- The judgment further held that even in areas where there is scope for discretion for the governor, the action should not be arbitrary or fanciful and must be dictated by reason, actuated by good faith and tempered by caution.
Responsible form of government:
- India has a parliamentary democracy with a responsible form of government. In such a form of government, the Governor functions only as a Constitutional or formal head of the State and his/her powers cannot be enlarged at the cost of the Council of Ministers, who are the real executive.
Constituent assembly discussions:
- The judgment noted the fact that even the Constituent Assembly was wary of extending the Governor’s discretion.
- Though the draft Constitution had vested the Governor with the discretion to summon and dissolve, it was later omitted by the framers of the Constitution.
- 200 proposals from China wait for security clearance by MHA
Why in news :
About 200 investment proposals from China are awaiting security clearance from the Ministry of Home Affairs (MHA).
- In April 2020, new rules making prior government approval mandatory for foreign direct investments (FDI) from countries which share a land border with India were notified by the Department for Promotion of Industry and Internal Trade (DPIIT).
- Investors from countries that are not covered by revised FDI policy are only required to inform the Reserve Bank of India after the completion of a transaction.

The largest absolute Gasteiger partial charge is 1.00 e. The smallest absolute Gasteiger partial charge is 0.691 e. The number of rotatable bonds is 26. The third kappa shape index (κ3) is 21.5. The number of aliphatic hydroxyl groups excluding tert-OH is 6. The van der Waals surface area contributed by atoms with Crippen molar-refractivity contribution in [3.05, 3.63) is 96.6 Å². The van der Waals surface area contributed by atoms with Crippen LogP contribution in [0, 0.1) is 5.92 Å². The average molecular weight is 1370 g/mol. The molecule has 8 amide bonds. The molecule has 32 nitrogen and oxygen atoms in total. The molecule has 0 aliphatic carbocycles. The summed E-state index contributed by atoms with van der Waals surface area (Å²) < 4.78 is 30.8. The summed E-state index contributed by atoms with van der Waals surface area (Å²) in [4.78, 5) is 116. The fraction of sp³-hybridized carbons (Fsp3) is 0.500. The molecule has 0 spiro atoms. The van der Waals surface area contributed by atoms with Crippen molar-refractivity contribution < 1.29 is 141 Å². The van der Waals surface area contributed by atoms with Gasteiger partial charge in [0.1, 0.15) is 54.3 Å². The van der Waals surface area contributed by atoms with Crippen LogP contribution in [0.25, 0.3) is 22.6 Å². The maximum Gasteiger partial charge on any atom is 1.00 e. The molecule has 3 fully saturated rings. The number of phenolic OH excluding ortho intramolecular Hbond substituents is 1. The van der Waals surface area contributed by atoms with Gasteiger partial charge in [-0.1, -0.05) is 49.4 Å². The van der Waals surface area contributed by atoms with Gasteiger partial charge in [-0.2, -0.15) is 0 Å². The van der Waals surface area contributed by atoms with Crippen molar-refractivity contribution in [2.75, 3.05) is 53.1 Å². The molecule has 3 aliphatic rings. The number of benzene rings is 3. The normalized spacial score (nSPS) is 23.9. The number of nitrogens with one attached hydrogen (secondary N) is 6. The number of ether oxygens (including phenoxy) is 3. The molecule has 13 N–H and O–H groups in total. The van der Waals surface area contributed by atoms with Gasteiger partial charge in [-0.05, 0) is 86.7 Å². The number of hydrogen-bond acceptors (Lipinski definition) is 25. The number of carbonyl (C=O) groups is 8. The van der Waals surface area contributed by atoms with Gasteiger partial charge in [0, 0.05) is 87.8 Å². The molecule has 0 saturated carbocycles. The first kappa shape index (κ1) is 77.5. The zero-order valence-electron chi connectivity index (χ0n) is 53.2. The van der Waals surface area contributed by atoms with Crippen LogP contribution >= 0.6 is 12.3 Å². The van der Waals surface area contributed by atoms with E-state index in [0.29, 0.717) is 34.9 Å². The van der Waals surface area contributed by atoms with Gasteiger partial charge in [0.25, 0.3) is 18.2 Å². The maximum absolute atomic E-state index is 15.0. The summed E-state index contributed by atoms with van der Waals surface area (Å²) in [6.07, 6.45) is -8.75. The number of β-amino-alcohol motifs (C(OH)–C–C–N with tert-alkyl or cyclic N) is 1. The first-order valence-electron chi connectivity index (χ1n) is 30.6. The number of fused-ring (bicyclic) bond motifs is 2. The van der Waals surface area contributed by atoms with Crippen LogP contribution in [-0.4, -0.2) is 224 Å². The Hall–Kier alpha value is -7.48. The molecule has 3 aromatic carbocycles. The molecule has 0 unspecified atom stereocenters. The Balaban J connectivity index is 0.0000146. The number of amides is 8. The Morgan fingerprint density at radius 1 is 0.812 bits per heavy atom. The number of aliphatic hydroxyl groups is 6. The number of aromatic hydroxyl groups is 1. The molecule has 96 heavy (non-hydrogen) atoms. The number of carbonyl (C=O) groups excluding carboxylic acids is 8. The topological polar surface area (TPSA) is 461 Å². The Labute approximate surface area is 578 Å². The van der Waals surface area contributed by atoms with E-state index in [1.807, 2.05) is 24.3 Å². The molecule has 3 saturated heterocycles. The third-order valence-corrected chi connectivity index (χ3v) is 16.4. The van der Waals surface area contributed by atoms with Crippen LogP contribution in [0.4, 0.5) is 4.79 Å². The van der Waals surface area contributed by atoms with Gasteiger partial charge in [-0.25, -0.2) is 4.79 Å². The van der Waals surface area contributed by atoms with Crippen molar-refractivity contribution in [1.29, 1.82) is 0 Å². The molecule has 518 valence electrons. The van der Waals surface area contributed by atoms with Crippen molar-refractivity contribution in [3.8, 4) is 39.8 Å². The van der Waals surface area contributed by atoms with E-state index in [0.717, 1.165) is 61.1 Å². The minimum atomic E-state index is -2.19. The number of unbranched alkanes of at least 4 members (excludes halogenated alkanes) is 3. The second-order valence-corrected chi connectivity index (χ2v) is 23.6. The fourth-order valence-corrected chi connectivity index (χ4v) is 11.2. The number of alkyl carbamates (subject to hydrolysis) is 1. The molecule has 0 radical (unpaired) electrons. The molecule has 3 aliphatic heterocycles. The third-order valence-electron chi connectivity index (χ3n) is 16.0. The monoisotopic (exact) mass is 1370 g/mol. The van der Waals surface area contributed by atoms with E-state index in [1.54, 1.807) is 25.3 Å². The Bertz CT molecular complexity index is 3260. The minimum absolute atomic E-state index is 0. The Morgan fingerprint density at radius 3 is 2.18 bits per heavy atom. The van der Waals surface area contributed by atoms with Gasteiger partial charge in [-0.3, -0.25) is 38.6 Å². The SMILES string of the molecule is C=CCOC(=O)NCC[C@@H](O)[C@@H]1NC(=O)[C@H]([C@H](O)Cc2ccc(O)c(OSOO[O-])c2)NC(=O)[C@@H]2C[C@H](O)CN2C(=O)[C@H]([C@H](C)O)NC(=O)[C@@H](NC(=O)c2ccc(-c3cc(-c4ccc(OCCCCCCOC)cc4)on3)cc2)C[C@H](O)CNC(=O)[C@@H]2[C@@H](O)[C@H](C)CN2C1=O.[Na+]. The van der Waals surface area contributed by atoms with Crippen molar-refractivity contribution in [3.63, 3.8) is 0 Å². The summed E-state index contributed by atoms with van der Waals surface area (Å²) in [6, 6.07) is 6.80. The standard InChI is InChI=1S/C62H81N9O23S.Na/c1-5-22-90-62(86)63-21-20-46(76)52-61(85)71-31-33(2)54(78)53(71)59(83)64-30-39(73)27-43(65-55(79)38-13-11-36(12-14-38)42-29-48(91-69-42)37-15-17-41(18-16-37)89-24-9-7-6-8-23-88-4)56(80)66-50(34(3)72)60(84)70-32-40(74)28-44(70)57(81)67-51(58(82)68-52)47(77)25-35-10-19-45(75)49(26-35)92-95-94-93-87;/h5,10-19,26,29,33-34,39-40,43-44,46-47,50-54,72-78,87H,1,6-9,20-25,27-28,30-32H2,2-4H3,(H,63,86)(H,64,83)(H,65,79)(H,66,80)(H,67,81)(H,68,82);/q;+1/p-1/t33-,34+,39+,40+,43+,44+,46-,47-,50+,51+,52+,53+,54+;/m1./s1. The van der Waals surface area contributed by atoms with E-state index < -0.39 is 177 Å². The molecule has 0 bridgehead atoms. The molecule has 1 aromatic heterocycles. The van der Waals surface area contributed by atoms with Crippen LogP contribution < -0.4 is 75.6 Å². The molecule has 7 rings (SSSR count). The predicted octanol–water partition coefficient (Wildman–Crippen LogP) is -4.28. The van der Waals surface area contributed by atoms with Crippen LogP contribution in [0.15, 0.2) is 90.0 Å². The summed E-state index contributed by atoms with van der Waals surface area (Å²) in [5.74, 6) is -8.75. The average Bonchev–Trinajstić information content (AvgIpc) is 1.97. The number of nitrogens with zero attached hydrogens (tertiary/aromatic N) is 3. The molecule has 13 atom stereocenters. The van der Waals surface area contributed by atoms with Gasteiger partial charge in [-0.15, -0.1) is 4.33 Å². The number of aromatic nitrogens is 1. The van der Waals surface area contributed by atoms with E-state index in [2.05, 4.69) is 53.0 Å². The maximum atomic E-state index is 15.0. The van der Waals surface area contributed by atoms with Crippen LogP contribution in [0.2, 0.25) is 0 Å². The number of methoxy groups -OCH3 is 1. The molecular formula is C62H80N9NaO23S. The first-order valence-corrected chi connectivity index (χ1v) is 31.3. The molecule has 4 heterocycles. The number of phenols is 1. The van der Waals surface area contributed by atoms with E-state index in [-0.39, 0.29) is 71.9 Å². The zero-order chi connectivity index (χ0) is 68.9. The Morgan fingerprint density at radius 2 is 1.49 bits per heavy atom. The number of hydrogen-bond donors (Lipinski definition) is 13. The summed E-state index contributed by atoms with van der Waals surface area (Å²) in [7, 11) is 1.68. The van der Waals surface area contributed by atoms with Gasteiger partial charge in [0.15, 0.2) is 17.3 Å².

- They do not have to seek prior clearance from the administrative ministry.
- The amendment was aimed at preventing “opportunistic takeovers” of Indian companies amid the COVID-19 pandemic.
- Recently, the Centre amended the General Financial Rules, 2017.
- The amendment was to enable the imposition of restrictions on bidders from countries which share a land border with India in relation to public procurement for reasons of national security and other factors directly or indirectly related to the country’s defence.
- Earlier, these proposals did not require MHA’s nod as FDI is allowed in non-critical sectors through the automatic route.
- For investments in critical sectors such as defence, media, telecommunication, satellites, private security agencies, civil aviation and mining and any investments from Pakistan and Bangladesh, security clearance from MHA was required.
- With the delays in approval and the proposals remaining in the pipeline for months, it is possible that many might withdraw due to the delay or stringent conditions put in place.
- Foreign investment in India has proved to be a game-changer in many sectors like automobiles, pharmaceuticals, aviation, real estate, and fintech, providing employment, transmitting technology, and adding value to the economy.
- Sectors like automobiles, construction, real estate, other service sectors, that are already stressed due to decelerating demand, tepid lending, and India’s inherent weakness in capital formation could further face severe consequences.
- This could also result in fewer potential buyers, depressing the value of Indian firms that need immediate capital infusions.